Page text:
“Firstly the industry has to accept competition so we can gauge ourselves and improve. 

 Next, we need to create more platforms for the development and exposure of talents, either from band, singing, song writing competitions; live music programs or channels.

 Thirdly, we need to embrace and cultivate new ideas, genres of music, and stray away from the typical typecast songs.

 Lastly, there needs to be support from relevant authorities, the masses and fellow artists.  There must be a concerted collaboration and respect of one another to generate and harvest growth.”

As one of the pioneers here in Digipost, what do you think of the future prospects?

“In my personal opinion, what Digipost have is reliability, strength in depth, experience and also an acceptance in the industry.  It has the potential to guide the industry to be as competitive and dominant in the region.  However there needs to be a concerted effort and support from the whole industry to achieve that goal.

I have been in Digipost for 7 years.  We have always been planning for the leap… and I believe the time has come.”

Hisham will be the lead singer for the Digipost band on the 7th Anniversary party.

SON DUONG, 3D Artist

One of the best local talents to emerged out of Vietnam, Son Duong grew from the rank and file of international 3D artists in Digipost and now nurtures an eager team with his years of experience.

When Son was a little boy, films such as Toy Story and Star Trek inspired him to be passionate about CG.  As he grew up, he pursued this passion at University by majoring in Applied Arts and Graphics.  It was also during this time when he forayed into learning the professional software for 3D.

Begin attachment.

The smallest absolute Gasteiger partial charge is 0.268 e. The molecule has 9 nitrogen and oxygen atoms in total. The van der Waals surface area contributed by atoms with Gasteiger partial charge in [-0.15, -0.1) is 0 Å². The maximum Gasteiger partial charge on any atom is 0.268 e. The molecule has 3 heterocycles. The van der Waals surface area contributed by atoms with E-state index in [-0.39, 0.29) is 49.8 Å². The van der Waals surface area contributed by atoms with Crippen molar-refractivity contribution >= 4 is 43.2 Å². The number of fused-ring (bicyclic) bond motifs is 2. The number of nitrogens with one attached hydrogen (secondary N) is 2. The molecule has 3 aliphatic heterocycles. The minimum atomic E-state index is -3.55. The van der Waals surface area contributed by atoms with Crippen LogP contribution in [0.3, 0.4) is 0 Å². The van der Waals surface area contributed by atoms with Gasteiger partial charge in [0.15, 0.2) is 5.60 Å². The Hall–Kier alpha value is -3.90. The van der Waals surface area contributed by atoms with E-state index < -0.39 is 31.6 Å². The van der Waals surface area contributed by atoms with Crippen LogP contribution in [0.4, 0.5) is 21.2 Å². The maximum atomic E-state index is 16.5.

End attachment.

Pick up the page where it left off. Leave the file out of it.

Upon graduation, Son spent 3 years designing furniture in classic and modern styles.  There he developed skills in color combinations, shapes, and contours.  He also improved his skills in modeling, texturing and rendering.   Despite the continuous development, this was not his lifelong goal.

He moved to 3D Brigade Vietnam, a Hungarian company based in Hanoi that specialize in outsourcing manufacturing of gaming firms in Japan and the U.S.  Their clients include Disney Interactive Studios, Microsoft, Activision, Konami, and many others.  It was in this environment that developed his animation and simulation skills.   After 2 years, he was promoted to a supervisory role to oversee a team of 40 Vietnamese artists, honing his leadership skills.  He grew confident in his belief that Vietnamese artists can undertake international projects during this time.

The passion to be a better artist eventually brought him to Digipost in Ho Chi Minh City.  During his four years at Digipost, he found the opportunity to combine all his skill sets to become a rising talent in 3D.


“The work here broadens up my horizons for creativity and self-satisfaction.  I have been involved in interesting jobs, worked with professional colleagues, co-operated with renowned directors.  I am proud that I have been not only pursuing my dream but also contributing to the development of CG in Vietnam.” 

As long as this passion burns, there is star 3D artist in the making.

Check out his demo reel: